TJ's Take on Week 15

Tom Jackson ranks his top 10 teams and hands out some awards from Week 15 of the NFL season.

Updated: December 18, 2005, 9:26 PM ET
By Tom Jackson | Special to

Here's my quick review of everything we saw in Week 15 of the 2005 NFL season:

TJ's Top 10
Team W-L TJ Says
1. Colts 13-1 All good things must come to an end.
2. Seahawks 12-2 Rallied to beat stubborn Titans.
3. Bengals 11-3 Clinch first division title and playoff berth since 1990.
4. Broncos 11-3 Sluggish fist half at Buffalo before pulling away.
5. Giants 10-4 Tiki Barber is hot; Chiefs couldn't tackle him.
6. Panthers 10-4 Regained control of NFC South by squashing Saints.
7. Bears 10-4 Corralled Michael Vick Sunday night at Soldier Field.
8. Chargers 9-5 Have now knocked off Pats and Colts on road this season.
9. Steelers 9-5 Defense and special teams helped cool off Vikings.
10. Patriots 9-5 Aroused champions have now won three in a row.

Offensive player of the week

Giants RB Tiki Barber. Ran for a franchise-record 220 yards and scored twice as Big Blue outlasted the porous Chiefs 27-17.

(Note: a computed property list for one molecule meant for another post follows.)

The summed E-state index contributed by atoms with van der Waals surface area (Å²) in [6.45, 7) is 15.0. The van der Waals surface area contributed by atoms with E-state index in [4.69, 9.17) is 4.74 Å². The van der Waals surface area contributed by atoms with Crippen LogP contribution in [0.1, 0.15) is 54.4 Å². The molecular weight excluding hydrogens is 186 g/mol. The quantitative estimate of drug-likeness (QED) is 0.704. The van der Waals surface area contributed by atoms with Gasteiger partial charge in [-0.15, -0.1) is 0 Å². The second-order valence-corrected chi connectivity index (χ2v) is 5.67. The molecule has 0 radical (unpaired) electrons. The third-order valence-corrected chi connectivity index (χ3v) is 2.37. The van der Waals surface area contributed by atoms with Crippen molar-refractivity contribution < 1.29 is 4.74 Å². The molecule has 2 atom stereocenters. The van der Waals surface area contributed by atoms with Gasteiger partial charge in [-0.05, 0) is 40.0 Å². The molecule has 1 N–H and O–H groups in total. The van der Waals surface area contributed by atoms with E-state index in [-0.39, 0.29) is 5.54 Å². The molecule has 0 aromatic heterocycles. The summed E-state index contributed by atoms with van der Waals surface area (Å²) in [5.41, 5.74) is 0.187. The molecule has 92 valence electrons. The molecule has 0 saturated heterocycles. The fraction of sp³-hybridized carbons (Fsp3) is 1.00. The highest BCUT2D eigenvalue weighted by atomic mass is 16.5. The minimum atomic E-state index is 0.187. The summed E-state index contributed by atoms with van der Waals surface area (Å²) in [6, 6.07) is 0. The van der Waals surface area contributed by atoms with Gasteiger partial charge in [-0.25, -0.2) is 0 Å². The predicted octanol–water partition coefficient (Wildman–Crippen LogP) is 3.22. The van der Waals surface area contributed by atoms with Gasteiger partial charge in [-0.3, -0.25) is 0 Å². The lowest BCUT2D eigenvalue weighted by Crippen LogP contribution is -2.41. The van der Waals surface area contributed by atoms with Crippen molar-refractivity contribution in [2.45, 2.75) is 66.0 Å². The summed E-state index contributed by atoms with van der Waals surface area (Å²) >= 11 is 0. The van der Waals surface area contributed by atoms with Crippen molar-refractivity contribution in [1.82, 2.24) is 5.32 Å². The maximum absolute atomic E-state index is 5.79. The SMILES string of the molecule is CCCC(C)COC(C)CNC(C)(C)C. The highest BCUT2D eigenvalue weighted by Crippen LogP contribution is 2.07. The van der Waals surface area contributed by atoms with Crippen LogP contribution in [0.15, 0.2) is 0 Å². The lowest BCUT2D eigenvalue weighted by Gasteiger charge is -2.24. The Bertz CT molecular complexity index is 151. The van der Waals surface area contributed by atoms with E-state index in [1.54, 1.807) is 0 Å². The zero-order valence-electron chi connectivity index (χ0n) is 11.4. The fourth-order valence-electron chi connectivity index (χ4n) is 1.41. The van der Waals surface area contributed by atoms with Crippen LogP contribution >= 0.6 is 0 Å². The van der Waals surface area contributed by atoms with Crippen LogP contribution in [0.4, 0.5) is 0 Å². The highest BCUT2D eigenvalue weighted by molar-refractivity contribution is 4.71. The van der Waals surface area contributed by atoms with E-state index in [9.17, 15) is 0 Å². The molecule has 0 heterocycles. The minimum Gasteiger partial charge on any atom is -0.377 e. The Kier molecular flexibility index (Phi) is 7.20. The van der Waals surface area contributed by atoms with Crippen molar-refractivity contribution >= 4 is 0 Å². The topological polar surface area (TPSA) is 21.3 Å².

Defensive player of the week

Chargers OLB Shawne Merriman. The rookie from Maryland totaled seven tackles and two sacks and harassed Peyton Manning all day as the Bolts won at Indianapolis.

Coaching move of the week

Joe Gibbs. The Redskins overwhelmed the Cowboys 35-7, sweeping Dallas for the first time since 1995.

Next week

The Chargers and Chiefs play a virtual elimination game, while the Cowboys may be on their last legs as they travel to Carolina.

Tom Jackson is an NFL analyst for ESPN.

Tom Jackson

NFL studio analyst
Tom Jackson, a standout linebacker for the Denver Broncos for 14 years, joined ESPN as its NFL studio analyst in 1987 for the launch of the network's NFL game coverage. Twenty-four years later, Jackson -- the 2009 Sports Emmy award recipient in the Outstanding Studio Analyst category -- remains one of sports television's foremost pro football analysts, drawing experience from both his Hall of Fame playing career and his more than two decades in broadcasting.